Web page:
The Habitual Dangers Of AI-Generated Art
One of the core selling points of AI-generated art is it’s a labor-saving tool. By pressing a button—or in this case, typing into a chat box—the AI can create art in seconds. No more pesky thinking or doing! No more paint on your fingertips, your clothes, your floor! No more wrestling with emotional or spiritual ideas! No more surprising yourself! No more feeling of accomplishment!
I’m beginning to suspect that someone doesn’t want us here anymore.
AI-generated art is a capitalist fever dream. It seeks to remove the process, the labor from art creation. But making the art is the thing itself: the creation of art is art. Art-making is a bodily, sensuous experience, as in requiring total awareness of the senses. Outsourcing art-making to an algorithm is a sad and lonely experience.
This is an extension of Western hyper-rationalism, which has produced a profound schism at the core of Western society. There are those who believe the material world is supreme: everything can be understood mechanically, and any other belief is superstition or hippie woo-woo. And there are those who believe the immaterial world is supreme: emotions and thoughts and feelings are the only reality. Matter is just an illusion. But the material and immaterial worlds cannot be divided. They go together, like two sides of the same coin, like space and time in Einstein’s discovery. The universe creates us, and we create the universe. We are co-conspirators. We are artistic collaborators.
I’m currently reading and enjoying John Higgs’ William Blake Vs. The World. Through his art-making, the 19th century artist and poet William Blake intuited a lot of what science is now finding. “What is now proved was once, only imagin’d,” he once declared. Reason alone isn’t enough; careful artistic and spiritual observation is needed to truly see the world as it is. It makes me wonder: why do we divorce art and science in school? What would happen to our understanding if the two were more united, like in Blake’s example or Leonardo Da Vinci’s example? I wonder if we’d have a more profound respect for the nature of things. There could be more of an ethical or spiritual backstop to AI research, to prevent faulty assumptions from metastasizing. There could be a “why” that guides AI development, to make sure it doesn’t come with the same hierarchical, ends-justify-the-means baggage.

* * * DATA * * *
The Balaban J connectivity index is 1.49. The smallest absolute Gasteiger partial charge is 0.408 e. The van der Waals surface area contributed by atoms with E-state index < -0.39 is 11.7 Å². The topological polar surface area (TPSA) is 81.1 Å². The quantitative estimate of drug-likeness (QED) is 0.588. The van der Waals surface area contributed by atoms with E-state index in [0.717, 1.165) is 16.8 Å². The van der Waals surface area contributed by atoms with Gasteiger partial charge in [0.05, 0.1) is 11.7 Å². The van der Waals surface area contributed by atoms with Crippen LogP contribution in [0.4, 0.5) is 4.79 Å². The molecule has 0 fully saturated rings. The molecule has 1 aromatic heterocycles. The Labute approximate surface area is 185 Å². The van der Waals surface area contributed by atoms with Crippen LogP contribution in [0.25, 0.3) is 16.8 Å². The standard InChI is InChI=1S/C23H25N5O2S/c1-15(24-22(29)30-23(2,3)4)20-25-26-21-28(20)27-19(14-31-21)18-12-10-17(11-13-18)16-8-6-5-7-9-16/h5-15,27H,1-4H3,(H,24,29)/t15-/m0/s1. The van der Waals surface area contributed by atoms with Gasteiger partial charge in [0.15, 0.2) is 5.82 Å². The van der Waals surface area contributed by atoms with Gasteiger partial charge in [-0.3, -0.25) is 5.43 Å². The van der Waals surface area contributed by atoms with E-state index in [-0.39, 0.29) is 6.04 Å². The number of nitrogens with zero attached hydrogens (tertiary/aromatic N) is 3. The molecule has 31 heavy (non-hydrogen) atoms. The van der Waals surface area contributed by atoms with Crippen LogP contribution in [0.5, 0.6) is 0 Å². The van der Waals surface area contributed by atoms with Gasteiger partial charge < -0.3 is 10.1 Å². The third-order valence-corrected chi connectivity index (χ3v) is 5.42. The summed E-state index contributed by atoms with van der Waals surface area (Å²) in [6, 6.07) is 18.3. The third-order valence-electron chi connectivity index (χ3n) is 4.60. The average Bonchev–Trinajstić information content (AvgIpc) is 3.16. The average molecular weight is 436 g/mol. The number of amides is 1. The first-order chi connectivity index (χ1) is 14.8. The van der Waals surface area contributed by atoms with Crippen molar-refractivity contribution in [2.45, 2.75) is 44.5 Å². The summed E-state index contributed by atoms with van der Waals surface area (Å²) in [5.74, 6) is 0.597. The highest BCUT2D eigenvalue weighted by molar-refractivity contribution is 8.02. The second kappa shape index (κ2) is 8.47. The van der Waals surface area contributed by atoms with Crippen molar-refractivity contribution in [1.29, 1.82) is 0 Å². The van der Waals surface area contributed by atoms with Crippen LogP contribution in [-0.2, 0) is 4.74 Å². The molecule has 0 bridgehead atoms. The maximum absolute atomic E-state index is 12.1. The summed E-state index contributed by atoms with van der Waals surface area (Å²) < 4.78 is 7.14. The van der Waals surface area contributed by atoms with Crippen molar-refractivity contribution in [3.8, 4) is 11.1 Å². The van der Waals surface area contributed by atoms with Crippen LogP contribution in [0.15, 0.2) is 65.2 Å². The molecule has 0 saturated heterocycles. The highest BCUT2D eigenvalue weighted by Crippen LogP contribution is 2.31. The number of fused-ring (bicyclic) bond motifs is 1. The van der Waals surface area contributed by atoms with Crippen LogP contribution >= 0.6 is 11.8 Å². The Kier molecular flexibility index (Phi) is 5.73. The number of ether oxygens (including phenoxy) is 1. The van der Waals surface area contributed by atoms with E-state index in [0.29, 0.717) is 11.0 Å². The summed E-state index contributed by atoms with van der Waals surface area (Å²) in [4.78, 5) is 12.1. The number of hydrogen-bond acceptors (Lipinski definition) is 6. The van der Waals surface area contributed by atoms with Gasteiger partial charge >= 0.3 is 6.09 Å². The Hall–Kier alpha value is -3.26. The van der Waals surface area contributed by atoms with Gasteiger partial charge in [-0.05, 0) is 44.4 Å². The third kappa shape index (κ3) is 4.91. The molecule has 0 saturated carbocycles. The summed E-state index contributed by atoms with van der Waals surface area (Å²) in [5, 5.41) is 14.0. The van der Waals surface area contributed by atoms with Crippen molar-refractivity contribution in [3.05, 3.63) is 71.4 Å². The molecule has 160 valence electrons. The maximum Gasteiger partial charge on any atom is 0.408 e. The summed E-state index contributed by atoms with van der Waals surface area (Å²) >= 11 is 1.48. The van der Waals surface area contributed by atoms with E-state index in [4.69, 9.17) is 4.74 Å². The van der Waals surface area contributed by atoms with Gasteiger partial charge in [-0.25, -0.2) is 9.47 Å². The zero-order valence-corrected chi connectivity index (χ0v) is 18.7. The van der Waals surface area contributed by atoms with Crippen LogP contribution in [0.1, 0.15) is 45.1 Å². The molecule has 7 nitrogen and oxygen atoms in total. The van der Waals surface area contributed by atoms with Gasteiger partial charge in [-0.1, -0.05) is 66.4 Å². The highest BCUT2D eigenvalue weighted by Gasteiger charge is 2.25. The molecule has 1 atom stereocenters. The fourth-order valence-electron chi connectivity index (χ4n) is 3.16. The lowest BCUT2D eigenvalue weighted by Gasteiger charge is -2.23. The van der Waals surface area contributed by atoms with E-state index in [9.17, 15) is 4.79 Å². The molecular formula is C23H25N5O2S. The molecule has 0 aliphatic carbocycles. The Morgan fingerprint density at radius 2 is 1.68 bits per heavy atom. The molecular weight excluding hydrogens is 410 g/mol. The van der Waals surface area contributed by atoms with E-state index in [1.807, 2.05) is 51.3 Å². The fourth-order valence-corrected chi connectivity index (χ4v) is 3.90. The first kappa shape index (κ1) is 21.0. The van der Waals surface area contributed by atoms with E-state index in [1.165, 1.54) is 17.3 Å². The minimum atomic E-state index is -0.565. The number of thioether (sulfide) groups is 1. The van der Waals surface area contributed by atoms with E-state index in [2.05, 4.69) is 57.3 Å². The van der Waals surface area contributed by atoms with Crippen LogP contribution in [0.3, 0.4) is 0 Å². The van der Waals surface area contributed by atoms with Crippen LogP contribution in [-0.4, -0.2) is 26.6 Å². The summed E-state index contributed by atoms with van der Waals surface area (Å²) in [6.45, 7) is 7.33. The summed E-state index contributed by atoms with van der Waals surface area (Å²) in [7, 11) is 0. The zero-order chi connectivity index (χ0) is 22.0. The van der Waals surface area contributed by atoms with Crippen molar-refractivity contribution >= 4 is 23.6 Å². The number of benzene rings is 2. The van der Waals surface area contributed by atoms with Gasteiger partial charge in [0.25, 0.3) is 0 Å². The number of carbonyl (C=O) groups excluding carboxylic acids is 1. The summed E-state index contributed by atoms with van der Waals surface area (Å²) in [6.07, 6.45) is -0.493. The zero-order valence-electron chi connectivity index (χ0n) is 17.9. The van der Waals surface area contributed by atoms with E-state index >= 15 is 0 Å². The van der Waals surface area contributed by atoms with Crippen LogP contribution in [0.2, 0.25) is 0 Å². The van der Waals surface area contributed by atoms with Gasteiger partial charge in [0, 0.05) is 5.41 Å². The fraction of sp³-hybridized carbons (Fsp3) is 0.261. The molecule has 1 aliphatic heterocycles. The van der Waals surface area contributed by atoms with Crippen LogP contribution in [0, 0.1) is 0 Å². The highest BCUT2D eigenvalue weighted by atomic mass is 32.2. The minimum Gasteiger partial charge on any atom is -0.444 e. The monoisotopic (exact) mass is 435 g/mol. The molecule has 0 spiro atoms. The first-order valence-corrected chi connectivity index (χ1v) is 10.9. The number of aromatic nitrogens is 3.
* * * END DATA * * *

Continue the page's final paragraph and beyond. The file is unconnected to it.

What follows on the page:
The common pushback against this sort of technological critique is that things always change; there’s no stopping progress. But as Neil Postman points out, technological change is ecological rather than additive. It transforms the ecosystem in unpredictable ways. Or there’s L.M. Sacasas’s astute warning: “The most important thing about a technology is not what can be done with it in singular instances, it is rather what habits its use instill in us and how these habits shape us over time.”
Good art has both surface and depth. AI-generated art is all surface; it cannot deliver depth because there’s nothing behind it but randomness, lack of meaning, and a simulation of pleasure. What happens when we instill the habit of never finding depth of meaning in art? The receiver of the art grows a deep spiritual loneliness. And I think that loneliness extends both ways. If I can just push a button to create, pleasure is distorted, replaced by the shallow, short lasting pleasure of a finished product. I lose the sense of accomplishment, of finding out what I feel and think in this moment. I lose transcendence, and I am less human. “What you respond to in any work of art is the artist’s struggle against his or her limitations,” Kurt Vonnegut once put it.
Artists know art, and through that, they know something profound about the brain and human nature. I wish AI engineers would be humble enough to seriously study art-making before they attempt to transform it irrevocably.